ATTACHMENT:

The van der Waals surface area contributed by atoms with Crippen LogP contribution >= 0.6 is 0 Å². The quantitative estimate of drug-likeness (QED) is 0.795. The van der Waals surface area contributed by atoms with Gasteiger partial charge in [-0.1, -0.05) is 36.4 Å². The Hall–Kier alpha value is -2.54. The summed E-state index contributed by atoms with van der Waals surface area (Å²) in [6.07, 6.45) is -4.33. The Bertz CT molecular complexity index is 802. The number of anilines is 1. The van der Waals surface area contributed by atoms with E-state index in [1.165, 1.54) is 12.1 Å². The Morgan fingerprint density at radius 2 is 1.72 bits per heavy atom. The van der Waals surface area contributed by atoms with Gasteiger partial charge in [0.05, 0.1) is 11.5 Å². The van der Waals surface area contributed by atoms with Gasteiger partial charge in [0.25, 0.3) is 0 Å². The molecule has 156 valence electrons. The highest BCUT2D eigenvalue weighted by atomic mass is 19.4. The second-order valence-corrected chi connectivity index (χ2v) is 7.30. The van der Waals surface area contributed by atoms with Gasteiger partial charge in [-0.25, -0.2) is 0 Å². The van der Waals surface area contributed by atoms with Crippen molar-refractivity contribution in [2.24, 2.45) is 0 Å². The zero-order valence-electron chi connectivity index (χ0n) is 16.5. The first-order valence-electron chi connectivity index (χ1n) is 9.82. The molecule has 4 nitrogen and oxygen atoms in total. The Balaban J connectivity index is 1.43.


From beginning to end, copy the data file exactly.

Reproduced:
The van der Waals surface area contributed by atoms with Crippen LogP contribution >= 0.6 is 0 Å². The quantitative estimate of drug-likeness (QED) is 0.795. The van der Waals surface area contributed by atoms with Gasteiger partial charge in [-0.1, -0.05) is 36.4 Å². The Hall–Kier alpha value is -2.54. The summed E-state index contributed by atoms with van der Waals surface area (Å²) in [6.07, 6.45) is -4.33. The Bertz CT molecular complexity index is 802. The number of anilines is 1. The van der Waals surface area contributed by atoms with E-state index in [1.165, 1.54) is 12.1 Å². The Morgan fingerprint density at radius 2 is 1.72 bits per heavy atom. The van der Waals surface area contributed by atoms with Gasteiger partial charge in [0.05, 0.1) is 11.5 Å². The van der Waals surface area contributed by atoms with Gasteiger partial charge in [0.25, 0.3) is 0 Å². The molecule has 156 valence electrons. The highest BCUT2D eigenvalue weighted by atomic mass is 19.4. The second-order valence-corrected chi connectivity index (χ2v) is 7.30. The van der Waals surface area contributed by atoms with Gasteiger partial charge in [-0.25, -0.2) is 0 Å². The van der Waals surface area contributed by atoms with Crippen molar-refractivity contribution in [2.24, 2.45) is 0 Å². The zero-order valence-electron chi connectivity index (χ0n) is 16.5. The first-order valence-electron chi connectivity index (χ1n) is 9.82. The molecule has 4 nitrogen and oxygen atoms in total. The Balaban J connectivity index is 1.43.